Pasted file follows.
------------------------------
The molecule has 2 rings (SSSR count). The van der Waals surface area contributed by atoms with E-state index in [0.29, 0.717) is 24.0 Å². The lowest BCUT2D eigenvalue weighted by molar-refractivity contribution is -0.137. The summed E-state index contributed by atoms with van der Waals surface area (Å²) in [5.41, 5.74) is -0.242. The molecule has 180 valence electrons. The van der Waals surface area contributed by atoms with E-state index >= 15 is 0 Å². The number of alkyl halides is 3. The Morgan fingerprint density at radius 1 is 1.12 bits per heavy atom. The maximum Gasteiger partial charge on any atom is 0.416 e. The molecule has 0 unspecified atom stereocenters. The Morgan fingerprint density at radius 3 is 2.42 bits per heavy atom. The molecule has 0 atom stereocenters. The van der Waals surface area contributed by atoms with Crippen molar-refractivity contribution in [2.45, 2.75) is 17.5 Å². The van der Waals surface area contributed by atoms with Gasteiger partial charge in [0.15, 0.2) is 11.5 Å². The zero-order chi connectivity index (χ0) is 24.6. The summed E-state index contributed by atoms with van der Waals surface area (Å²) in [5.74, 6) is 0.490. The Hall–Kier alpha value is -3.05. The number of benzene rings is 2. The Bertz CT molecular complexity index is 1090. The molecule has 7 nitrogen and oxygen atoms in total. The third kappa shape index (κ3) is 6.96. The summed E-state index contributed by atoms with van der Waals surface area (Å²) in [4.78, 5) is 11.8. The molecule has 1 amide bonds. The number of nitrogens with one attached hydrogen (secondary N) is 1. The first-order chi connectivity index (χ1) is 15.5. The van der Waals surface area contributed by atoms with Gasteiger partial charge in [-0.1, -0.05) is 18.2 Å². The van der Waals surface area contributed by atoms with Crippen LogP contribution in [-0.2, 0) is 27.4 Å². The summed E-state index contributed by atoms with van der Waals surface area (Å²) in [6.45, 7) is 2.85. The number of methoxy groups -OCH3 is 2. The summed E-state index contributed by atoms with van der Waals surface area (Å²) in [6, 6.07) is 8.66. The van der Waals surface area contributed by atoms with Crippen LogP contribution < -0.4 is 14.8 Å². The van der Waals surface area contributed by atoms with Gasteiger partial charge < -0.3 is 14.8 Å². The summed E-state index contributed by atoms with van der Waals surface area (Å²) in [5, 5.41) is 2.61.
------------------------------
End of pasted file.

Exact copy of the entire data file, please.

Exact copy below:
The molecule has 2 rings (SSSR count). The van der Waals surface area contributed by atoms with E-state index in [0.29, 0.717) is 24.0 Å². The lowest BCUT2D eigenvalue weighted by molar-refractivity contribution is -0.137. The summed E-state index contributed by atoms with van der Waals surface area (Å²) in [5.41, 5.74) is -0.242. The molecule has 180 valence electrons. The van der Waals surface area contributed by atoms with E-state index >= 15 is 0 Å². The number of alkyl halides is 3. The Morgan fingerprint density at radius 1 is 1.12 bits per heavy atom. The maximum Gasteiger partial charge on any atom is 0.416 e. The molecule has 0 unspecified atom stereocenters. The Morgan fingerprint density at radius 3 is 2.42 bits per heavy atom. The molecule has 0 atom stereocenters. The van der Waals surface area contributed by atoms with Crippen molar-refractivity contribution in [2.45, 2.75) is 17.5 Å². The van der Waals surface area contributed by atoms with Gasteiger partial charge in [0.15, 0.2) is 11.5 Å². The zero-order chi connectivity index (χ0) is 24.6. The summed E-state index contributed by atoms with van der Waals surface area (Å²) in [5.74, 6) is 0.490. The Hall–Kier alpha value is -3.05. The number of benzene rings is 2. The Bertz CT molecular complexity index is 1090. The molecule has 7 nitrogen and oxygen atoms in total. The third kappa shape index (κ3) is 6.96. The summed E-state index contributed by atoms with van der Waals surface area (Å²) in [4.78, 5) is 11.8. The molecule has 1 amide bonds. The number of nitrogens with one attached hydrogen (secondary N) is 1. The first-order chi connectivity index (χ1) is 15.5. The van der Waals surface area contributed by atoms with Gasteiger partial charge in [-0.1, -0.05) is 18.2 Å². The van der Waals surface area contributed by atoms with Crippen LogP contribution in [-0.2, 0) is 27.4 Å². The summed E-state index contributed by atoms with van der Waals surface area (Å²) in [6.45, 7) is 2.85. The number of methoxy groups -OCH3 is 2. The summed E-state index contributed by atoms with van der Waals surface area (Å²) in [6, 6.07) is 8.66. The van der Waals surface area contributed by atoms with Crippen LogP contribution < -0.4 is 14.8 Å². The van der Waals surface area contributed by atoms with Gasteiger partial charge < -0.3 is 14.8 Å². The summed E-state index contributed by atoms with van der Waals surface area (Å²) in [5, 5.41) is 2.61.